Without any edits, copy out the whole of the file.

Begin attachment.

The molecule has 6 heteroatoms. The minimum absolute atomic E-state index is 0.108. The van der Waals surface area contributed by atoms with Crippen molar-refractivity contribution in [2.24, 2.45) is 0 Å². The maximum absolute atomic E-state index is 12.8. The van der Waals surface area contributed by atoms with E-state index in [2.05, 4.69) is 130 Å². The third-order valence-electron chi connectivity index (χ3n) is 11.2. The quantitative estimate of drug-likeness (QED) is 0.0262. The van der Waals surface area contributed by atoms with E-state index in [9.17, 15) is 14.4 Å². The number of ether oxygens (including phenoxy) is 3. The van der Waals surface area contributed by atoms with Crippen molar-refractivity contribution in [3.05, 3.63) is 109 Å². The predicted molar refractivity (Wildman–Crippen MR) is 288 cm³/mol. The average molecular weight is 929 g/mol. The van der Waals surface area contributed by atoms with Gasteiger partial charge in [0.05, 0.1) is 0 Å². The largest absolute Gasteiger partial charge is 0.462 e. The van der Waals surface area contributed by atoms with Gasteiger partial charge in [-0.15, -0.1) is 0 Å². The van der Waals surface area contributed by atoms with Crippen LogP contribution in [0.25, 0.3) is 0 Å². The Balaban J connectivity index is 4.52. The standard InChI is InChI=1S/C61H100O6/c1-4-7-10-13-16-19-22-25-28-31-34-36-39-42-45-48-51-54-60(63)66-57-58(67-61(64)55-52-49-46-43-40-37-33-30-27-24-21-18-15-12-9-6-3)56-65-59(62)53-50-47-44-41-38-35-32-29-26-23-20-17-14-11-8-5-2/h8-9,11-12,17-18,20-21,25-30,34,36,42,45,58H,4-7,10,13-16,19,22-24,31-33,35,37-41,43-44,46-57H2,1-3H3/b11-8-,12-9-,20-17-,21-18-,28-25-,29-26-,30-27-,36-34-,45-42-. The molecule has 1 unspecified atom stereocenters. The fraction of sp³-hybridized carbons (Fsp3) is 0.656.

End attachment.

The molecule has 6 heteroatoms. The minimum absolute atomic E-state index is 0.108. The van der Waals surface area contributed by atoms with Crippen molar-refractivity contribution in [2.24, 2.45) is 0 Å². The maximum absolute atomic E-state index is 12.8. The van der Waals surface area contributed by atoms with E-state index in [2.05, 4.69) is 130 Å². The third-order valence-electron chi connectivity index (χ3n) is 11.2. The quantitative estimate of drug-likeness (QED) is 0.0262. The van der Waals surface area contributed by atoms with E-state index in [9.17, 15) is 14.4 Å². The number of ether oxygens (including phenoxy) is 3. The van der Waals surface area contributed by atoms with Crippen molar-refractivity contribution in [3.05, 3.63) is 109 Å². The predicted molar refractivity (Wildman–Crippen MR) is 288 cm³/mol. The average molecular weight is 929 g/mol. The van der Waals surface area contributed by atoms with Gasteiger partial charge in [0.05, 0.1) is 0 Å². The largest absolute Gasteiger partial charge is 0.462 e. The van der Waals surface area contributed by atoms with Gasteiger partial charge in [-0.15, -0.1) is 0 Å². The van der Waals surface area contributed by atoms with Crippen LogP contribution in [0.25, 0.3) is 0 Å². The Balaban J connectivity index is 4.52. The standard InChI is InChI=1S/C61H100O6/c1-4-7-10-13-16-19-22-25-28-31-34-36-39-42-45-48-51-54-60(63)66-57-58(67-61(64)55-52-49-46-43-40-37-33-30-27-24-21-18-15-12-9-6-3)56-65-59(62)53-50-47-44-41-38-35-32-29-26-23-20-17-14-11-8-5-2/h8-9,11-12,17-18,20-21,25-30,34,36,42,45,58H,4-7,10,13-16,19,22-24,31-33,35,37-41,43-44,46-57H2,1-3H3/b11-8-,12-9-,20-17-,21-18-,28-25-,29-26-,30-27-,36-34-,45-42-. The molecule has 1 unspecified atom stereocenters. The fraction of sp³-hybridized carbons (Fsp3) is 0.656.